In discussions of social and legal issues, I have frequently heard feminists (and gays and lesbians and transgendered people and people of ethnic minorities and, well, pretty much any identifiable group) tell others to "check your privilege", especially in cases where other individuals offer viewpoints that differ from accepted norms.
This can be valuable advice, when it is given in good faith.
Consider: Asians are likely to be assumed to be bad drivers = negative effect on individuals.
I was asked by a feminist to provide a list, and I did.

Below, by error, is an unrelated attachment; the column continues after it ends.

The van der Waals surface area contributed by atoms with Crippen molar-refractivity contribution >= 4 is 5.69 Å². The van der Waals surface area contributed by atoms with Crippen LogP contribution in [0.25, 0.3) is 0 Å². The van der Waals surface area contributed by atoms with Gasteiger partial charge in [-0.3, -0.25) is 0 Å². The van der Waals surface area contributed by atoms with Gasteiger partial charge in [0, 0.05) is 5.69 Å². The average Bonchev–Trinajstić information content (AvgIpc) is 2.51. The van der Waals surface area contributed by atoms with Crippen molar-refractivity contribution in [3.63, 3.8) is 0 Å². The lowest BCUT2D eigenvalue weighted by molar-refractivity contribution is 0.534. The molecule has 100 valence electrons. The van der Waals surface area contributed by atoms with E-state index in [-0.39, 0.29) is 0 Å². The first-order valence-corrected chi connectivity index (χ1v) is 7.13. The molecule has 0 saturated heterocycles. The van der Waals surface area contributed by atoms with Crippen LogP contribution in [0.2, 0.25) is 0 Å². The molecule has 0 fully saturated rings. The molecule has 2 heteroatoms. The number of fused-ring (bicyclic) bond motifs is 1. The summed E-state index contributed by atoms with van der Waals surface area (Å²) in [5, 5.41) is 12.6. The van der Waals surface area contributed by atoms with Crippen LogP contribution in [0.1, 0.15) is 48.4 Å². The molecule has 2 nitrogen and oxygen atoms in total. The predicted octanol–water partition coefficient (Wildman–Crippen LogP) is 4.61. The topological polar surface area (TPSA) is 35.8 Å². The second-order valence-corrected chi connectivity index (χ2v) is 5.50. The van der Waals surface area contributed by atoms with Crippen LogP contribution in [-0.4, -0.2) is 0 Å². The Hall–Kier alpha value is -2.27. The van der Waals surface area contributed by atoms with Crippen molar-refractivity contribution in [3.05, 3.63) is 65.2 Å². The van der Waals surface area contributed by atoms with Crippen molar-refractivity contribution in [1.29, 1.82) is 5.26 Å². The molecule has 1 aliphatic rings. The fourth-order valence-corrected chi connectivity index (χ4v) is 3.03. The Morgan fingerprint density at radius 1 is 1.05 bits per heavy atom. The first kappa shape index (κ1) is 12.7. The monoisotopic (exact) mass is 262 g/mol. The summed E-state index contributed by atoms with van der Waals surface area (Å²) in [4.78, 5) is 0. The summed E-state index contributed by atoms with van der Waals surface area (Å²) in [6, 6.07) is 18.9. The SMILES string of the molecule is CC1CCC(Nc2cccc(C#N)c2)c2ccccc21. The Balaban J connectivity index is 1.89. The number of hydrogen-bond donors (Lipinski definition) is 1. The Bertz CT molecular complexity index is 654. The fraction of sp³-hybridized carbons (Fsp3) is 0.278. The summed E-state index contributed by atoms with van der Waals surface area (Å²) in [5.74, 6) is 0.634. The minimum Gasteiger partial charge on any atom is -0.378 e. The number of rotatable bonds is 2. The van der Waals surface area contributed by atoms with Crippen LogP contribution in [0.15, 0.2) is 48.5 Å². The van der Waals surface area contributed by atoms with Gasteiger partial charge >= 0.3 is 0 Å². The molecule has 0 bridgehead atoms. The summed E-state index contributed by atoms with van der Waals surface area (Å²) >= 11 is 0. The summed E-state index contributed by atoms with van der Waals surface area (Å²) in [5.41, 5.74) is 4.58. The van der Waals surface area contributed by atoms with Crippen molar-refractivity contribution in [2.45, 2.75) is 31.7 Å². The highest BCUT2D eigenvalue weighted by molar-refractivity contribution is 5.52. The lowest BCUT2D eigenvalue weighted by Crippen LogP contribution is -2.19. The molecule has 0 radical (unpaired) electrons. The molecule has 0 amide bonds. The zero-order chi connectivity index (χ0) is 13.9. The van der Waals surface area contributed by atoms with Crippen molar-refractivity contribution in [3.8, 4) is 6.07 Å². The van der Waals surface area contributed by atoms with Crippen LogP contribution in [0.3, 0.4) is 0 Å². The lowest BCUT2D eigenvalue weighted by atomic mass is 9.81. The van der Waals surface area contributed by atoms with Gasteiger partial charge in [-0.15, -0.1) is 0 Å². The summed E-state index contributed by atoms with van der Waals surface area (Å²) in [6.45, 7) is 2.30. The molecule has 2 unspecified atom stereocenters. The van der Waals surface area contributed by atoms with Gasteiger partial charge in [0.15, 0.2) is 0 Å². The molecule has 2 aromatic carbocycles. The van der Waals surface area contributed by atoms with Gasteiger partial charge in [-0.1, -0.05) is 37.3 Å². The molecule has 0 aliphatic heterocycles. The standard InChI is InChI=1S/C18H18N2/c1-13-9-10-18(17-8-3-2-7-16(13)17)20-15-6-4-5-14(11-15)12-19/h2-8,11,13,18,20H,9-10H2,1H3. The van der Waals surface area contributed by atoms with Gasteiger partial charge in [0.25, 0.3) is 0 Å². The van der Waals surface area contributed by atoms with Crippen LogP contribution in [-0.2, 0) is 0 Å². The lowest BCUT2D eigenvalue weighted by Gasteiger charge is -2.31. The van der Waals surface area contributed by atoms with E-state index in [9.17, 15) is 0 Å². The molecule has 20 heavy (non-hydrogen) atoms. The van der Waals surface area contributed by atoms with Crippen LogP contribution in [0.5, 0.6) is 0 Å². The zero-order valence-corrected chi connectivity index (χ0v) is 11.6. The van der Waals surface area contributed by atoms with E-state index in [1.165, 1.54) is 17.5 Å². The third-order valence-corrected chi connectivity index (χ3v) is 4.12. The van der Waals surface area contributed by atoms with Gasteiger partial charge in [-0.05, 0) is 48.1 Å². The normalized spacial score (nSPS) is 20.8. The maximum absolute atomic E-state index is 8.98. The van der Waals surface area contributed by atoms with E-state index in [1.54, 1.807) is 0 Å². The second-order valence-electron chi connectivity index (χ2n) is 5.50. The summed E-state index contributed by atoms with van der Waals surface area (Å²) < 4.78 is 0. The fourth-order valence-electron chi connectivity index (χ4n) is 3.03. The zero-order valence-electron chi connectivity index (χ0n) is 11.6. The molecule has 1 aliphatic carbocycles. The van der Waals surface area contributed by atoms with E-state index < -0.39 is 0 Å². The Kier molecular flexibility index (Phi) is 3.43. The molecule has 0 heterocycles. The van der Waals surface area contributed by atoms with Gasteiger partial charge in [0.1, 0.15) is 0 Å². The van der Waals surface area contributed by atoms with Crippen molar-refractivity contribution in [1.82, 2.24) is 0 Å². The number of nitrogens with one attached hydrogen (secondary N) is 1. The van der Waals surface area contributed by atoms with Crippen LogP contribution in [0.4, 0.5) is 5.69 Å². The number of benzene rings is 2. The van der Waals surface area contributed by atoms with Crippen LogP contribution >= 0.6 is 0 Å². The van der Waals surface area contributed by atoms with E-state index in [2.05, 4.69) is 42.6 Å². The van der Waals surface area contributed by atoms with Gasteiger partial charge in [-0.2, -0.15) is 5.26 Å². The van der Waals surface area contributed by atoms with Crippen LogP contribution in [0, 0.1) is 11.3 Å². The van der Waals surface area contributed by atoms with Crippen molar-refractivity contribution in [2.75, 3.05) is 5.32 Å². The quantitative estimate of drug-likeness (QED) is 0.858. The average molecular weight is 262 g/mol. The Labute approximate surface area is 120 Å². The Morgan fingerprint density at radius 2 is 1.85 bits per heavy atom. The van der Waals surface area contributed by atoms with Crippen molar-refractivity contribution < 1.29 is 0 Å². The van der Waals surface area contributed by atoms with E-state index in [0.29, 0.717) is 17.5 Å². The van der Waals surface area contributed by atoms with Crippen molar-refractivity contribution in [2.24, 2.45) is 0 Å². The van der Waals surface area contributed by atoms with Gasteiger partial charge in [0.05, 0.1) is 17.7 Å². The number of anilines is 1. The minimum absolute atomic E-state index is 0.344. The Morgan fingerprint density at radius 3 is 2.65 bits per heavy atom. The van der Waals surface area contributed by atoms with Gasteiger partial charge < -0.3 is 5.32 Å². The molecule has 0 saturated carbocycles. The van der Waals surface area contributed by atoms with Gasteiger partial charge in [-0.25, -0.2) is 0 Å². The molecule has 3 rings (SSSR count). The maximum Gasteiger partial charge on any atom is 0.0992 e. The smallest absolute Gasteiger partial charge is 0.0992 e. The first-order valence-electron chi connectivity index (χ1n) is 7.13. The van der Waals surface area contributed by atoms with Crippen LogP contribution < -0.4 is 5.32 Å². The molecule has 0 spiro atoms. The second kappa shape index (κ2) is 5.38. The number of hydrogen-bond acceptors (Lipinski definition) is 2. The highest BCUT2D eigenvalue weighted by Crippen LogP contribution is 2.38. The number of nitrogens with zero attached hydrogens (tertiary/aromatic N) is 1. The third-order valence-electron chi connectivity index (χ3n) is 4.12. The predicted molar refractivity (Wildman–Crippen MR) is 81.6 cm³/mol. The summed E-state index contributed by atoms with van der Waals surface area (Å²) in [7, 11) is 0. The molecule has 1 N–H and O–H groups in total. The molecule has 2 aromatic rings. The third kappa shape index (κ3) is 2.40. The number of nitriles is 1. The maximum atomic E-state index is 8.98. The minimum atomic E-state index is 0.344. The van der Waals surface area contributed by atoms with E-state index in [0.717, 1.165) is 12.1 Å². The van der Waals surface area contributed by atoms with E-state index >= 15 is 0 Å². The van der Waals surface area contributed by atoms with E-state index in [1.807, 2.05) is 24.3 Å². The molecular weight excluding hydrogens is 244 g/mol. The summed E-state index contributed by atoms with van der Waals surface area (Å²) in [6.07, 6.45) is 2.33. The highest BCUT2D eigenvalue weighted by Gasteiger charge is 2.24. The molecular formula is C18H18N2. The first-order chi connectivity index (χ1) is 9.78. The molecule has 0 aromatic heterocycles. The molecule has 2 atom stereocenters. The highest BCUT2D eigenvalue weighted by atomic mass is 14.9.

She dismissed it as a "failed experiment." But I wonder what all of you might think of my female privilege checklist.
Conversely: Asians are likely to be assumed to be good at tech and math = positive effect for individuals in certain contexts, such as when s/he is applying for jobs in these areas.
And while privilege is a complicated thing--affluent, white, straight, well-educated, able-bodied males being "at the top" in most contexts, middle class black males inhabiting a huge gray zone with upper class, white gay males somewhere down the privilege ladder, and mixed race, overweight, disabled, poor, uneducated, transgendered lesbians stuck right at the very bottom...well, it all gets complicated when you start considering just who has more advantages and disadvantages than whom.